Again, hesitation is also one of the massive barriers in our life to progress and hold us back to know the unknowns. Unfortunately, it can also hold us back. If we are stuck in our life, we probably need to realize that we need to stop hesitating and start acting. We need to let go of our perfectionism and set goals for our self and then only we can see change in our life. If our goals are vague, we are less likely to get things done. However, if our goals are specific and measurable, we are more likely to achieve it. So, we should remember that hesitation does not mean doing something, which has consequences of its own. We all hit moments in life when we feel helpless. The test is how we react to that feeling. We can either learn from it and move forward or let it drag us down.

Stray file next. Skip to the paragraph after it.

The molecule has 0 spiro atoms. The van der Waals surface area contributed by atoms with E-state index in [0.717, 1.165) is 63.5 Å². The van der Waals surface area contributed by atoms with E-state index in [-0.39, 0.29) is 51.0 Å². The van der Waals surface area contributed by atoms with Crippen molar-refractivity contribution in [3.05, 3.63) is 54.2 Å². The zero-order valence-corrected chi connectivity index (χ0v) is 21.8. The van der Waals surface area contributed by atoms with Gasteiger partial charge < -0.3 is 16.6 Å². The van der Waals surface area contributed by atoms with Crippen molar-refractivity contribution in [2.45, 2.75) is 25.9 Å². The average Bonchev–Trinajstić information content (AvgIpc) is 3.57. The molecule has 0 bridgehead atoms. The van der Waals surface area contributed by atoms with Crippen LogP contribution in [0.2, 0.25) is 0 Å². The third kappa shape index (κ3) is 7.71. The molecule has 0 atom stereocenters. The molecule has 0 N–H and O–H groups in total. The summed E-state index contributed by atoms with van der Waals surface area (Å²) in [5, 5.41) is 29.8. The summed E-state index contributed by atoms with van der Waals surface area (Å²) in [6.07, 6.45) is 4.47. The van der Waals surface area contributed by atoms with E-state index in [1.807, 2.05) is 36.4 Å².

People with open mind set and positive attitude pursue their passions relentlessly. There is always going to be someone who is more naturally talented than us, but what we lack in talent can be made up through our passion.
I would like to conclude by saying that regardless of our age, there is always room to expand our minds and explore the unknowns, follow our dreams keeping in mind that nothing is impossible.



Degree of Thought is a weekly community column initiated by Tetso College in partnership with The Morung Express. Degree of Thought will delve into the social, cultural, political and educational issues around us. The views expressed here do not reflect the opinion of the institution. Tetso College is a NAAC Accredited UGC recognised Commerce and Arts College. The editors are Dr Hewasa Lorin, Nungchim Christopher, Seyiesilie Vupru, Vikono Krose and Kvulo Lorin. Portrait photographer: Rhilo Mero. For feedback or comments please email: dot@tetsocollege.org.